Acquired Immuno Deficiency Syndrome, a leading cause of mortality worldwide, is mostly brought on by the human immunodeficiency virus. HIV primarily targets CD4+ T cells, monocytes, macrophages, and dendritic cells in the immune system. The severe immune suppression that defines the advanced stage of AIDS is caused by a reduction in CD4+ T-cells in the more advanced stages of infection [1]. But the introduction of Highly Active Antiretroviral Therapy, a cocktail of medications that prevent HIV-1 replication, has lowered viremia, delayed the emergence of opportunistic infections in the majority of patients, and extended survival [2]. The primary method of treating AIDS has been chemotherapy [3]. The most prevalent drug classes used to treat HIV infections are meant to block a certain type of stage in the HIV infection cycle [4]. The numerous antiretroviral medicines' varied targets are shown in HIV cannot enter the host cell because of entrance inhibitors such fusion inhibitors and corrector inhibitors [5]. While corrector inhibitors bind with the CCR5 receptor in the host cell and prohibit interactions with the viral glycoprotein-120, fusion inhibitors interact with the viral glycoprotein-41 on the viral envelope, preventing its fusion with the cell membrane [6]. Through binding contacts with the HIV protease's active site, protease inhibitors prevent the proteolytic processing of viral proteins [7]. Inhibitors of reverse transcriptase make up a significant class of anti-retroviral medications. These molecules prevent the viral genome's single-stranded RNA from becoming a double-stranded one [8]. Nucleoside reverse transcriptase inhibitors and nucleotide reverse transcriptase inhibitors, respectively, are the terms used to describe these substances [9]. These inhibitors stop the HIV life cycle by attaching directly to the reverse transcriptase enzyme [10].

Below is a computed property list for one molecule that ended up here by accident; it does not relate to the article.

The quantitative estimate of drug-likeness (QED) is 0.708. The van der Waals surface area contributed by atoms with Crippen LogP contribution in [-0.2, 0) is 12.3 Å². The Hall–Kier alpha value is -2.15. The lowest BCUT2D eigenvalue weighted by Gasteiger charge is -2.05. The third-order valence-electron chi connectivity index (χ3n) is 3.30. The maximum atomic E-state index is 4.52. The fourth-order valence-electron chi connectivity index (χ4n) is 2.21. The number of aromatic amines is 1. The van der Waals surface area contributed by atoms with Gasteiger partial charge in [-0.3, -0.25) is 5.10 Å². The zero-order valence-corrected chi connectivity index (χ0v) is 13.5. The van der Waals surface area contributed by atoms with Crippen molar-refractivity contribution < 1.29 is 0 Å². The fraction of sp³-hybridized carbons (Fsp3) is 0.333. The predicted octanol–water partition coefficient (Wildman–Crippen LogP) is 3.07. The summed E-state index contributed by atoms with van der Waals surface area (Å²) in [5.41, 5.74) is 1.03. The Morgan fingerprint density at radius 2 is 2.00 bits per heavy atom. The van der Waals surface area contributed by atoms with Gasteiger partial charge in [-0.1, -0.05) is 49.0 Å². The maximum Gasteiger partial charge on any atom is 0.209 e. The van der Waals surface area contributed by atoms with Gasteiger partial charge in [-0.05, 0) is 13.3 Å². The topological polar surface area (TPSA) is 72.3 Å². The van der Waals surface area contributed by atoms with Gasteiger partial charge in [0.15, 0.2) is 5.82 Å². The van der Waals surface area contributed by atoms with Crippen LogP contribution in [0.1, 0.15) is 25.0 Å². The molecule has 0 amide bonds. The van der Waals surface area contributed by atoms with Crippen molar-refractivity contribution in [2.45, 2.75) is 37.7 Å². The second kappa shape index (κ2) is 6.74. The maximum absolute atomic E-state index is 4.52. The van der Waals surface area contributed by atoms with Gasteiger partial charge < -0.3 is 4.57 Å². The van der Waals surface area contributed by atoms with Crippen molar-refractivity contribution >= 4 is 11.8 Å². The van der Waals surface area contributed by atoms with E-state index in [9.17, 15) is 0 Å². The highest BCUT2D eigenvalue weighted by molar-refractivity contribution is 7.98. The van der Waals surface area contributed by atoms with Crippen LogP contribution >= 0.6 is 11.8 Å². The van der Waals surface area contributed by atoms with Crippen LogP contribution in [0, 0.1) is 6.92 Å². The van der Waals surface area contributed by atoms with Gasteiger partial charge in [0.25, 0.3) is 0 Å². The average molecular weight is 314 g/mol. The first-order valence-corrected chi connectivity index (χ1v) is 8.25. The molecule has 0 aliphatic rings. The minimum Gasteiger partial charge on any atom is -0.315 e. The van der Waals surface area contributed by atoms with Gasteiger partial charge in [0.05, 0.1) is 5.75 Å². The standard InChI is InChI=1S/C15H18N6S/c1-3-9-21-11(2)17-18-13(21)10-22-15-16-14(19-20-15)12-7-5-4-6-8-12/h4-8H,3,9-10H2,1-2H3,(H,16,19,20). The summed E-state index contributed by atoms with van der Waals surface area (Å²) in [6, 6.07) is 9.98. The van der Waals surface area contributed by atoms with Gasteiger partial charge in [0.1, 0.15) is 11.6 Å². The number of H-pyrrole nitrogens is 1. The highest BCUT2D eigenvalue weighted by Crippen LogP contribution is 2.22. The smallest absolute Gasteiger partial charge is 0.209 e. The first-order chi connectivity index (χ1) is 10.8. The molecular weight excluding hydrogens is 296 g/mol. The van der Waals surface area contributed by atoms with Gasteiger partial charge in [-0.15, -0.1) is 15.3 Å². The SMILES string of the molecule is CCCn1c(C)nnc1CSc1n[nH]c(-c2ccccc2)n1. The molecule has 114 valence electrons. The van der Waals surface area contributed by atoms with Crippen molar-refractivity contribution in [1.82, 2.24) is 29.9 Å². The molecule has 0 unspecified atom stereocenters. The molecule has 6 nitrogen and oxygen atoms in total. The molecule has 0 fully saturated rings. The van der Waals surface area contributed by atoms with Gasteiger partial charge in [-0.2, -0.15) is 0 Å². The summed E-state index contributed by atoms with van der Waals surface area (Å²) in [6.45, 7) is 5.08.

Reverse transcriptase activity is inhibited by a related class of medications called non-nucleoside reverse transcriptase inhibitors, which attach to an allosteric location on the enzyme [11]. Integrase inhibitors, which prevent the integration of the viral genome with the host cell, are a recent addition to the class of anti-retroviral medications [12]. There is a list of anti-HIV medications in Long-term uninterrupted multi-drug ARV therapy is required due to the nature of HIV infection, including viral persistence in reservoirs [13]. Whether a patient is treatmentexperienced or treatment-naive, compliance with therapy is crucial since low patient compliance frequently contributes to treatment failure and viral rebound [14]. The cumulative expenditures of combination ARV therapy further worsen the lack of patient adherence to complex drug administration regimens [15]. Drug-drug interactions and toxicity Constipation, fever, liver problems, muscular dystrophy, metabolic problems, and peripheral neuropathy are just a few of the side effects that have been linked to prolonged ARV therapy. The efficacy of the pharmaceuticals can be decreased by unfavourable drug-drug interactions caused by the use of a combination of medications in traditional therapy. As an illustration, when the reverse transcriptase inhibitor Saquinavir levels in the plasma were observed to reduce quickly when nevirapine and the protease inhibitor saquinavir were used to treat HIV infections. This is because nevirapine induces the liver's cytochrome p450, which then metabolises and excretes saquinavir, decreasing both its availability and effectiveness. Poor pharmacokinetics: ARV medicines suffer from poor bioavailability. The majority of ARV medications are designed as solid dose forms for oral use. Although oral dosage forms are more convenient, the total dose of the chemicals in a typical therapeutic regimen is large. Because the treatment goal is to totally suppress viral growth, an effect that is proportional to medication concentrations, high doses are desired. The oral route for medication distribution suffers from a significant first-pass effect, gastrointestinal tract enzyme variations that affect absorption and breakdown, and high pH conditions that cause low and irregular bioavailability. For instance, their oral bioavailability is further reduced by the development of multidrug resistant efflux proteins like P-glycoprotein on the gastrointestinal tract. The amount of effective anti-HIV medication that reaches the target action site will be significantly decreased by the metabolism/elimination and transport obstacles. Many ARV medications have a short half-life, which necessitates frequent dose administration, which results in poor patient compliance. Due to the medication's short plasma half-life and short plasma residence time, frequent booster dose administration and higher drug dosages are required, which leads to the emergence of drug resistance.